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Cops and Courts

Woman convicted in toddler's drowning given judicial release after 10 months served (UPDATED)

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    Elizabeth Zenda hugs friends and family members present at her judicial release hearing on Wednesday morning, May 29. Zenda was granted judicial release.

    KRISTIN BAUER / CHRONICLE

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    Assistant Prosecutor Laura Dezort addresses Judge James Miraldi on Wednesday morning, May 29.

    KRISTIN BAUER / CHRONICLE

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    Lisa Phillips, maternal grandmother of Annie, addresses the court on Wednesday, May 29.

    KRISTIN BAUER / CHRONICLE

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    Elizabeth Zenda addresses the court on Wednesday morning, May 29 adjacent to defense attorney Doug Merrill.

    KRISTIN BAUER / CHRONICLE

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    Judge James Miraldi speaks during the judicial release hearing for Elizabeth Zenda on Wednesday, May 29.

    KRISTIN BAUER / CHRONICLE

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    Patty Flynn, paternal grandmother of Annie and Jaxon Flynn, addresses the court on Wednesday morning, May 29.

    KRISTIN BAUER / CHRONICLE

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ELYRIA — The grandmother of a 22-month-old girl who drowned under the watch of Elizabeth Zenda shouted in grief Wednesday when Zenda was granted judicial release from prison.

Lisa Phillips called Zenda a “baby killer” and yelled that she hopes that Judge James Miraldi loses his seat before she stormed out of Miraldi’s courtroom. Her granddaughter, Annie Flynn, died and Annie’s cousin Jaxon Flynn, was severely injured.

Miraldi, who granted the release, said he understood his decision was unpopular, but that it was based on the law.

“Sometimes having to do my job, I know I am creating enemies that would like to have me removed from office,” he said. “But I have to follow the law.”

Miraldi said he could find no risk factors when considering whether to release her. He also said that releasing her early did not demean the seriousness of the offense of the crime.

“I don’t believe that Mrs. Zenda is a bad human; she will have to live with (what she did that day) forever,” she said. “But I’m not going to define her for that terrible tragedy that occurred. She has defined her life by what she has done before this occurred, and now she has the opportunity to define her life by her behavior after this occurred.”

Zenda was placed on probation for a maximum of five years. She also is not allowed to do child care unsupervised.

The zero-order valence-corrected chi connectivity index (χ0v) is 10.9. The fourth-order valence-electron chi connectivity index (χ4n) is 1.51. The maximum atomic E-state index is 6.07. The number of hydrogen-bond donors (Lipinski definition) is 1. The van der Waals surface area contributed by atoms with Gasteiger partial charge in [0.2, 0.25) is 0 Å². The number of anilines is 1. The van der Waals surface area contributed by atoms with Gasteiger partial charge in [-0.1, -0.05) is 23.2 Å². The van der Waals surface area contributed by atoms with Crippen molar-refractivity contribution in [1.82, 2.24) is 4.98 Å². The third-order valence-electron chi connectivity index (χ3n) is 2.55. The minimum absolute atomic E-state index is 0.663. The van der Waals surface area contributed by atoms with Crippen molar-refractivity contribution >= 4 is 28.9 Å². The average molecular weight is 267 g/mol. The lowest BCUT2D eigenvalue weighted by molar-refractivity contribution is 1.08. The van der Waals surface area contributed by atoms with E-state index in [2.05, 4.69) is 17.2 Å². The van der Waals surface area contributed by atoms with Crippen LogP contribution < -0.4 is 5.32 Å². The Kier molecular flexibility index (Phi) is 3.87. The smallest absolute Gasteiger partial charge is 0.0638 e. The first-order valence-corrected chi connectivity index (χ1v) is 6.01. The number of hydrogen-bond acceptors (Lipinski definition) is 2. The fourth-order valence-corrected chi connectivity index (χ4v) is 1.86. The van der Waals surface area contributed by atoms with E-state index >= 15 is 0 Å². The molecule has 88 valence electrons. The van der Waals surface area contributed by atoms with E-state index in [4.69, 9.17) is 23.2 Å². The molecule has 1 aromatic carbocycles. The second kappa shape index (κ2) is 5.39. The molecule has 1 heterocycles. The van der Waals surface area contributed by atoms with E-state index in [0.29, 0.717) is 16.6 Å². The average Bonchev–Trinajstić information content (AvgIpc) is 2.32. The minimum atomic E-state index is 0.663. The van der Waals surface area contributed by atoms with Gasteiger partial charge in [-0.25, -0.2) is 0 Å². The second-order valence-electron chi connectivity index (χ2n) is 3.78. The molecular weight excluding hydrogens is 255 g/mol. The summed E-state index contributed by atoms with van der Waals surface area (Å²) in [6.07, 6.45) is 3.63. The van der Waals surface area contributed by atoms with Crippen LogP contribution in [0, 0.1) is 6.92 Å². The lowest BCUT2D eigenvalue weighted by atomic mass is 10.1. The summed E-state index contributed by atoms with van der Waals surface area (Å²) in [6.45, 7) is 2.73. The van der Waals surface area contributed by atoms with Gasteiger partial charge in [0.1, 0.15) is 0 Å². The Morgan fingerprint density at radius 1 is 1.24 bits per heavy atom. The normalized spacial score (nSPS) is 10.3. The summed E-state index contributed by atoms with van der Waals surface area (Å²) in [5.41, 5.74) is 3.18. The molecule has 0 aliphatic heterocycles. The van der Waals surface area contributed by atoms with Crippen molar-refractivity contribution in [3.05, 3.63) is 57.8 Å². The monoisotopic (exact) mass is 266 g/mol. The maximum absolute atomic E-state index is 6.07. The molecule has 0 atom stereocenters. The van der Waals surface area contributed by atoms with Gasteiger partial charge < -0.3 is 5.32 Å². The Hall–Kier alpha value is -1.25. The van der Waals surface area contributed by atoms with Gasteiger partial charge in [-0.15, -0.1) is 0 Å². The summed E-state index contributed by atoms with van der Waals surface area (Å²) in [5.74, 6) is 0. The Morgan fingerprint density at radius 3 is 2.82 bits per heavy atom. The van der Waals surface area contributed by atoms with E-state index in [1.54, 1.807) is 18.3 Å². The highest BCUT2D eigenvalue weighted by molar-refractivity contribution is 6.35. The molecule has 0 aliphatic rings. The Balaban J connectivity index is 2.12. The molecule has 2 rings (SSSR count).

Zenda was sentenced to four years in prison for involuntary manslaughter and endangering children July 26, after Annie Flynn drowned at her Pittsfield Township home. Annie and her cousin Jaxon, then 21 months old, were both under Zenda’s care as a babysitter when they climbed into the pool Oct. 5, 2016.

Prosecutors said Annie and Jaxon climbed the steps that led to the deck attached to the pool and slipped beneath a locked gate blocking access but that had a 7-inch gap at the bottom. A plastic baby gate had been propped against the opening to block it, but it was found lying on the deck.

Annie drowned while Jaxon survived but suffered brain damage. He struggles with his speech and balance, according to testimony during the trial.

During the hearing Wednesday, Miraldi said he received multiple letters from people on both sides asking him to consider their opinions before making a decision.

Zenda herself told Miraldi that she’s been attending church, counseling and Bible studies while in prison. She read aloud a letter she wrote to God as a result of a writing prompt handed out at Bible study on Mother’s Day.

“Not a day goes by where I’m not saddened by the knowledge that we will never see Annie’s smile again,” she said. “I will never again be able to be a part of Jaxon’s milestones.”

Annie’s grandmothers, Patty Flynn and Phillips, also spoke during the hearing and pleaded with Miraldi to keep Zenda in prison. Both said Zenda had not learned a lesson because she continued to focus on herself in her remarks and not on the family hurt by her actions.

Phillips said in a prepared letter that Zenda only apologized during the judicial release hearing and never during the trial or sentencing.

“When she addressed the court at her sentencing, she had another perfect opportunity to say something, anything,” she said. “But she didn’t. Because she isn’t sorry, she just wants to get out of jail. How can we, as a family, even begin to try to forgive someone who isn’t even sorry?”

Zenda’s sentence, the women noted, was not even half as along as Annie Flynn’s life.

Contact Bruce Walton at 329-7123 or bwalton@chroniclet.com. Follow him on Facebook @BWalton440 or Twitter @BruceWalton.


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